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Looking to start a script in Ubuntu everytime a user logs in

Derrick Irwin

New Member
Hello,

I've tried searching for this issue, but I cannot seem to get it right. I am using Ubuntu 14.04 right now, I wrote a script to restart a program/process. It's a .sh script. I was wondering if it was possible to get it to run automatically when a user logs into the system. I've tried to copy it into the /etc/init.d folder using sudo, but it still doesn't seem to run at start up. Also, FYI, when I double click on it and run it as an executable it runs with no problem.

These are the commands I'm trying, but I'm not sure if this is the "old" way of getting a script to run at login:

make your script executable


copy your script to the /etc/init.d/ folder with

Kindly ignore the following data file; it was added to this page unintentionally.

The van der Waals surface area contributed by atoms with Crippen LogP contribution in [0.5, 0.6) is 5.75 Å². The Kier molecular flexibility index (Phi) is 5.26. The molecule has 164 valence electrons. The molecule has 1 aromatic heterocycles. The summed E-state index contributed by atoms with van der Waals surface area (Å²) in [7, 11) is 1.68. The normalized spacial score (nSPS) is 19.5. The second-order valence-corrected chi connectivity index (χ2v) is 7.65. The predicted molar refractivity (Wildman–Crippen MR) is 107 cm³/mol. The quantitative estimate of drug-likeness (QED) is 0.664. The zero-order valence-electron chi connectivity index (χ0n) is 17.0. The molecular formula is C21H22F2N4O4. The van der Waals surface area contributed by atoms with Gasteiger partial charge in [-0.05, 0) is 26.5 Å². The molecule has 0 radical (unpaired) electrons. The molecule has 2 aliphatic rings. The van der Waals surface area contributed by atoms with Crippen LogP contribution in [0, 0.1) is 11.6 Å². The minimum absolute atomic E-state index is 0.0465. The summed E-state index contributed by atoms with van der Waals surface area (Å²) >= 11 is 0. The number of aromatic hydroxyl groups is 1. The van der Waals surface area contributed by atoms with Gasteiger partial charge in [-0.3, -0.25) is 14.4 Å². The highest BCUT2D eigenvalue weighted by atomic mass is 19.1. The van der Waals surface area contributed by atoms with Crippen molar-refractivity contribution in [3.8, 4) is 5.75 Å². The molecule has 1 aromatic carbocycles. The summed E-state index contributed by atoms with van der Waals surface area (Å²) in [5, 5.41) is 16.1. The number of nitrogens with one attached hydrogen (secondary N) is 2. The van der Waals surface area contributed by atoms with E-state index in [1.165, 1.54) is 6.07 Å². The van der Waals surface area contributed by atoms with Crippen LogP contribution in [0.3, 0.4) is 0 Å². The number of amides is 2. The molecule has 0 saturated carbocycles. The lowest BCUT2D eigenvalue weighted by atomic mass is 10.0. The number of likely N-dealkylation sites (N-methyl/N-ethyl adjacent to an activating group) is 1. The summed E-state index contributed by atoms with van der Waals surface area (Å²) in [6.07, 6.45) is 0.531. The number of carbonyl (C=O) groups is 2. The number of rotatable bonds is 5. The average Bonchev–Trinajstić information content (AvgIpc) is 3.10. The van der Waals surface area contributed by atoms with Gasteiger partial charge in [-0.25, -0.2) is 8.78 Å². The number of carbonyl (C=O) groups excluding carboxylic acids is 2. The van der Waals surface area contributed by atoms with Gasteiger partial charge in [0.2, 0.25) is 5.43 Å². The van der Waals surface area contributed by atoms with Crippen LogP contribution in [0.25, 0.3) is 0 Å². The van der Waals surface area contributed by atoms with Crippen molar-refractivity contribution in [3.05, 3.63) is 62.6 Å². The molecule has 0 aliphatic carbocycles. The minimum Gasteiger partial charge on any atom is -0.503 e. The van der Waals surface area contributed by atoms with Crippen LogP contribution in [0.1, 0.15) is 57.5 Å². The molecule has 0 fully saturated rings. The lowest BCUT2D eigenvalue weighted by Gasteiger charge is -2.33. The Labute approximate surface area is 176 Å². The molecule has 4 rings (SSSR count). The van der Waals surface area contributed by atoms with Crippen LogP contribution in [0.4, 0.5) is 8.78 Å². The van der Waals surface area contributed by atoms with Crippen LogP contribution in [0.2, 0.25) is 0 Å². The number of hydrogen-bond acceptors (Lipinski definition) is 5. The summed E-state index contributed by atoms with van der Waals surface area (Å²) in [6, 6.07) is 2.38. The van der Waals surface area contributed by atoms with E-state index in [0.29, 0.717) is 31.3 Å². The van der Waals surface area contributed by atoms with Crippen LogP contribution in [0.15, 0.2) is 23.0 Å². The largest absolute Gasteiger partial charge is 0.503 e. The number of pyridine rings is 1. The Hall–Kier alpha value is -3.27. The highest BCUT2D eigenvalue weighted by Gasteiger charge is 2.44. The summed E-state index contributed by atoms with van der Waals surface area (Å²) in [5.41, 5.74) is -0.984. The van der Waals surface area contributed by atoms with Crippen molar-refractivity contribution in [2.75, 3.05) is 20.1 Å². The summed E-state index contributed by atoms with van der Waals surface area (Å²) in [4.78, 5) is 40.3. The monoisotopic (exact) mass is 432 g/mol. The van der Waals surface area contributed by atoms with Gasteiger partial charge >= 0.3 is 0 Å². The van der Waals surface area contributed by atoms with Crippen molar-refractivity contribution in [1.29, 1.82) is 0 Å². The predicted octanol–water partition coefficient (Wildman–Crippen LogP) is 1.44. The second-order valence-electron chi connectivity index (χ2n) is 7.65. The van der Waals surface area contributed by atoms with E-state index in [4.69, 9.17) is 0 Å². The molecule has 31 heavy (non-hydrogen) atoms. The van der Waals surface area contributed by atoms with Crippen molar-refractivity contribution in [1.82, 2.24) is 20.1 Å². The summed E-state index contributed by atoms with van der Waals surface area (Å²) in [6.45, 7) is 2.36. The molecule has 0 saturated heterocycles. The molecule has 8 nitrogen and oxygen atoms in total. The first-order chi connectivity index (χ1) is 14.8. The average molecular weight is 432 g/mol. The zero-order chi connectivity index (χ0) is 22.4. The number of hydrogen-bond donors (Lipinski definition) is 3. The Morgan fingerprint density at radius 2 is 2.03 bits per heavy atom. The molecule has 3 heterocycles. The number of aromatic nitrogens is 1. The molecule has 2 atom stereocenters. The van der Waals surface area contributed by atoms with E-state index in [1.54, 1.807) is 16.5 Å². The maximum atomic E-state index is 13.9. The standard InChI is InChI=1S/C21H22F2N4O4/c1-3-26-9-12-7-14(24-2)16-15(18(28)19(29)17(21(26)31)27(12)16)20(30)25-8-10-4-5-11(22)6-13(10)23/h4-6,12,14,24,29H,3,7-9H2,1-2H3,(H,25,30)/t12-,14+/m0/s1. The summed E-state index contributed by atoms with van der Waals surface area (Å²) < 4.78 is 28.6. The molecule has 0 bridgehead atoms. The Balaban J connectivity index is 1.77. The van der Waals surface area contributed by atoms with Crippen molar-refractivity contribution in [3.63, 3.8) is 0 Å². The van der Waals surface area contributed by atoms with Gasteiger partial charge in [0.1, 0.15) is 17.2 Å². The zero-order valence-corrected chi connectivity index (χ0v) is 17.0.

sudo cp /path_to_script/script.sh /etc/init.d/


invoke update-rc.d with


sudo update-rc.d script.sh defaults

If anyone has any ideas I would greatly appreciate it.

Thank you!
 


wizardfromoz

Super Moderator
Staff member
Gold Supporter
Hi @Derrick Irwin and welcome to linux.org :)

I am very rusty at scripting but hoping to shake that off soon (well, sometime this millennium... I am a wizard)

In your 'Trusty Tahr' you may have a file /etc/rc.local, do you have that?, or if not, you can create one.

As I understand it, scripts in rc.local only kick in normally when the X server starts, which is at or following login, but it can be run from startup, and that would serve?

There is an article here

https://askubuntu.com/questions/9853/how-can-i-make-rc-local-run-on-startup

which makes for interesting reading, and the part I refer to has 46 votes and has 9 steps.

If that is not satisfactory, then our resident scripting guru @JasKinasis may have better ideas, he is from Britain so allow for timezones. I am from Australia.

Good luck

Chris Turner
wizardfromoz
 

MacgyverPT

Member
try this:

Code:
$nano ~/.bash_profile
add the script: sh /path-to-your-script/script.sh

close the editor and run this command:
Code:
$source ~/.bash_profile
-----
if you dont have .bash_profile, search the .bashrc
 


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